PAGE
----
Issues for Fair Organizers to Consider When Planning Fairs
The most recent recommendations for minimizing influenza transmission at swine exhibitions are available from the National Assembly of State Animal Health Officials (NASAHO) and National Association of State Public Health Veterinarians (NASPHV) at Measures to Minimize Influenza Transmission at Swine Exhibitions, 2018 [161 KB, 8 Pages].
Seasonal influenza A viruses spread among people, and swine influenza A viruses commonly infect pigs. While uncommon, influenza A viruses can sporadically spread between people and pigs. When a swine influenza A virus infects a person, it is termed a “variant virus” and indicated by adding “v” after the virus subtype [e.g., influenza A(H3N2)v virus]. Sporadic cases of variant influenza A virus infection can occur after direct or close exposure to pigs, including at agricultural fairs. People infected with variant influenza A viruses can have signs and symptoms similar to those caused by infection with seasonal influenza A viruses, including fever or feeling feverish, cough, sore throat, runny or stuffy nose, muscle or body aches, headaches, fatigue, and sometimes vomiting or diarrhea. During 2012, a large outbreak of variant influenza A virus infections was linked to swine exposure at agricultural fairs in the U.S. More than 300 cases of variant influenza A(H3N2)v virus infection were reported and most cases occurred in children and resulted in mild illness. However, 16 children were hospitalized, and one adult with multiple underlying medical conditions died.
Thousands of fairs and agricultural exhibitions take place across the United States each year, providing a venue for people to interact and show off their livestock, horticulture or agriculture projects. As you organize your local or state agricultural fair, you need to be aware of important information to help protect visitors and livestock. This information can help prevent illnesses associated with animals in public settings. During exhibition season, CDC monitors the occurrence of influenza caused by variant influenza A viruses. Some simple precautions can reduce the spread of variant influenza A viruses—these include:
- Visitors to fairs and exhibitions, particularly to the animal barns including pigs, should receive information about disease risks and recommendations to protect visitors and animals from illness.
- Whenever possible, facilities should minimize human-animal contact. For detailed information, refer to the following web page: NASPHV Animal Contact Compendium.
Take Action to Prevent the Spread of Flu Viruses Between Pigs and People
The risk of infection and spread of influenza viruses, including variant influenza A viruses, can be reduced by taking simple steps. CDC recommends the following for fair organizers:
- People at higher risk of serious flu complications should be instructed not to have contact with pigs or to enter areas with pigs. (See At Higher Risk below for more information.)
- Post signs or otherwise notify visitors that, for health reasons, they should never eat or drink in animal areas and to wash their hands after leaving such an area.
- Instruct visitors not to eat, drink, smoke, place their hands in their mouth, or use bottles or pacifiers while in areas with pigs.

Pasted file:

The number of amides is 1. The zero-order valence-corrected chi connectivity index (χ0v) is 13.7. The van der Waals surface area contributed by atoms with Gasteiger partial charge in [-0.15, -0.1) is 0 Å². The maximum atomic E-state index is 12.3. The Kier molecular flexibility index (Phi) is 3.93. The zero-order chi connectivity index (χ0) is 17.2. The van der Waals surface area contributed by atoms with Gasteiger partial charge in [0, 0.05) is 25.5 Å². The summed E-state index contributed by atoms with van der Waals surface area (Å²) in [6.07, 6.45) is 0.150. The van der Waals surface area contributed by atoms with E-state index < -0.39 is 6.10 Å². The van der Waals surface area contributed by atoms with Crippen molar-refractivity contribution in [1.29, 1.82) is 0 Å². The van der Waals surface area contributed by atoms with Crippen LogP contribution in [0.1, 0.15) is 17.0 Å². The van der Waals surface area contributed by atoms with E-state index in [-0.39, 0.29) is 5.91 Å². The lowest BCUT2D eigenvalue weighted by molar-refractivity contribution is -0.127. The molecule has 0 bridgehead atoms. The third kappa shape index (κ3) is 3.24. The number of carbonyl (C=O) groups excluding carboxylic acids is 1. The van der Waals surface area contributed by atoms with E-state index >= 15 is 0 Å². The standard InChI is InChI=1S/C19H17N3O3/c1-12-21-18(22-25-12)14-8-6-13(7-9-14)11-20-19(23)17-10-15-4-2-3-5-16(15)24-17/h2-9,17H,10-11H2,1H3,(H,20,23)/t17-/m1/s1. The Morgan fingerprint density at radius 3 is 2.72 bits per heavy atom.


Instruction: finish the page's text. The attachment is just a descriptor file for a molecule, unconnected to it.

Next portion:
- Instruct visitors not to carry toys, pacifiers, spill-proof cups, baby bottles, strollers or similar items into areas with pigs. (If possible, establish storage or holding areas for strollers and related items.)
- Instruct visitors to supervise children closely to discourage hand-to-mouth activities (e.g., nail-biting and thumb-sucking) and contact with soiled bedding. Children should not be allowed to sit or play on the ground in animal areas.
- Parents and children should be instructed to wash their hands after touching pigs or material contaminated by pigs. Instruct visitors that if children’s hands become soiled, supervised hand washing should occur immediately.
- Control visitor traffic to prevent overcrowding.
- Hand out educational materials on how to prevent the spread of flu between people and pigs at registration.
- Provide accessible hand-washing stations for all visitors, including children and persons with disabilities.
Animal Area Recommendations:
- Provide adequate ventilation both for animals and humans.
- Store animal feeders and watering equipment, shovels and pitchforks in designated areas that are restricted from public access. Avoid transporting soiled bedding through non-animal areas or transition areas. If this is unavoidable, take precautions to prevent spillage.
- Where feasible, disinfect animal areas (e.g., flooring and railings) at least once daily.
Animal Health Recommendations:
- Monitor animals daily for signs of illness, including discharge from nose and/or eyes, lethargy (sleepiness), no appetite, fever, or sometimes coughing. Ensure that a veterinarian, such as the fair vet or state vet, is notified of any ill animals.
- Ill pigs, animals suspected or known to be infected with influenza viruses, and animals from herds with a recent history of respiratory disease should not be exhibited.
- Children younger than 5 years, people 65 years and older, pregnant women, and people with certain chronic medical conditions (like asthma, diabetes, heart disease, weakened immune systems, and neurological or neurodevelopmental conditions) are at higher risk from serious complications if they get influenza. These people should avoid exposure to pigs and swine barns during this fair season.
For More Information
Telephone: 1-800-CDC-INFO (232-4636)/TTY: 1-888-232-63548
Contact: Contact CDC-INFO
Web: National Association of State Public Health Veterinarians
Web: United States Animal Health Association
U.S. DEPARTMENT OF HEALTH AND HUMAN SERVICES
Centers for Disease Control and Prevention
U.S. DEPARTMENT OF AGRICULTURE
Animal and Plant Health Inspection Service